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March 19, 2012


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This is a good story, and it's admirable how focused they were on their goal of buying a house in cash. That said, I don't understand the purpose of that goal - they could have saved for one year, bought the house with 20% down (or more, as it sounds like they were saving much faster than they thought they could), and continued to live the same way while building up their equity rather than wasting money on rent. The house could have been paid off just as quickly, but they'd have had enjoyed it for longer.

That's so cool & Congratulations! I almost cried when they described how they did it.

So Awesome!

I have to agree with Jonathan, it is great to save up such a large amount, but it seems they could have done better with a mortgage.

Since loan rates are at historic lows, why not make a 20% down payment use a 15 year fixed mortgage at around 3% and invest the rest of the savings. I wonder if they sacrificed retirement savings during the 2.5 years they were intensely saving for their home?

-Rick Francis

That amount to buy the house is a low-end down payment in my area. I know, FMF, I am doing it wrong, but I love my city and my family and couldn't imagine living anywhere else unless I had to.

Good luck trying to do that in Vancouver where the average price for a detached house is now over $1 million... so, using their formula, you'd have to save about $17,000 each month to buy the house in cash in five years.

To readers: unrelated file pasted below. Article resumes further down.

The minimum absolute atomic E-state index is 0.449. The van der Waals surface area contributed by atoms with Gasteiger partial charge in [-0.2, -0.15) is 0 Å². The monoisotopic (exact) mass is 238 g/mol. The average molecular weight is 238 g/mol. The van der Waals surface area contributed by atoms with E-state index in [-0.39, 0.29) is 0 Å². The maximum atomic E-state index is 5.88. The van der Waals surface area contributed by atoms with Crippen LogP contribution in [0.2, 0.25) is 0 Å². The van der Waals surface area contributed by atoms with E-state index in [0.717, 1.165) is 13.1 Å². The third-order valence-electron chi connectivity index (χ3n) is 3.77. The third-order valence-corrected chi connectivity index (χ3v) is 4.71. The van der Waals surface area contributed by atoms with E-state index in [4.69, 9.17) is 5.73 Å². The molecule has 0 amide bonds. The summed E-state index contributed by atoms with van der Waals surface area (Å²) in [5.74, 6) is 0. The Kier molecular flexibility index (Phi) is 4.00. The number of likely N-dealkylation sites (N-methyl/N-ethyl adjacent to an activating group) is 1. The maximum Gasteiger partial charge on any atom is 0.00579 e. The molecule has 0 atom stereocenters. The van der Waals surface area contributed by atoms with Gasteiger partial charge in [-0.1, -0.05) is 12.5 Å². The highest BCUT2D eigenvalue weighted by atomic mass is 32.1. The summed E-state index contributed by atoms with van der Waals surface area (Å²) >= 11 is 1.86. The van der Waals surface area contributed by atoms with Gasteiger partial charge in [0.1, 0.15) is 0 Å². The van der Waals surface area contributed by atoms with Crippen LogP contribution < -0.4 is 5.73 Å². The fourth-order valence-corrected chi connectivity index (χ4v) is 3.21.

To be able to have $1,700 in extra cash per month is a feat in itself. For years, I haven't even made close to that amount per month, much less make that much EXTRA once basic bills were paid.

Well, I could probably realistically save around $50 a month now (maybe) after paying the most basic of bills (shelter & food).... $100,000 / $50 = 2,000 months / 12 = 166.67 years! If I saved for 166.67 years, I could afford that home. I think my first step needs to be to increase income. 0_o

Fabulous! Aside from a very cool accomplishment; I was very impressed by the method they went about planning and saving. It's scary that more individuals don't have a Process in place on how to save money!

One could argue that they should have gone with the 20% down and 15 year loan, but who can really fault them too much? Their goal only took 2.5 years, and now they can easily plow $1700 a month away for retirement (or maybe more since they don't have a rent/mortgage payment). Assuming the economy muddles along, they will be fine.

I'd saved enough that I could have bought my first house with cash in 2010. Instead, for the same amount of cash, I bought three rental houses with mortgages and fixed them up. The rental income more than covers the mortgages and expenses (principal, interest, tax, insurance, and maintenance), earning me nearly $20k extra income last year (after expenses and taxes).

I understand the emotional value of not having a mortgage and being fully debt free, but I also think there can be good reasons to leverage debt. In my case, it enabled me to start three profitable businesses (with profits that only increase over time as rents go up and my interest payment goes down), plus I get 3x the appreciation than if I'd bought one house, plus I get additional tax benefits, plus I have a good hedge against inflation, plus they'll all be paid off in 28 years when I hit retirement age!

Still, it's a great and inspiring story about how to set goals and work to accomplish them. Thanks for posting!

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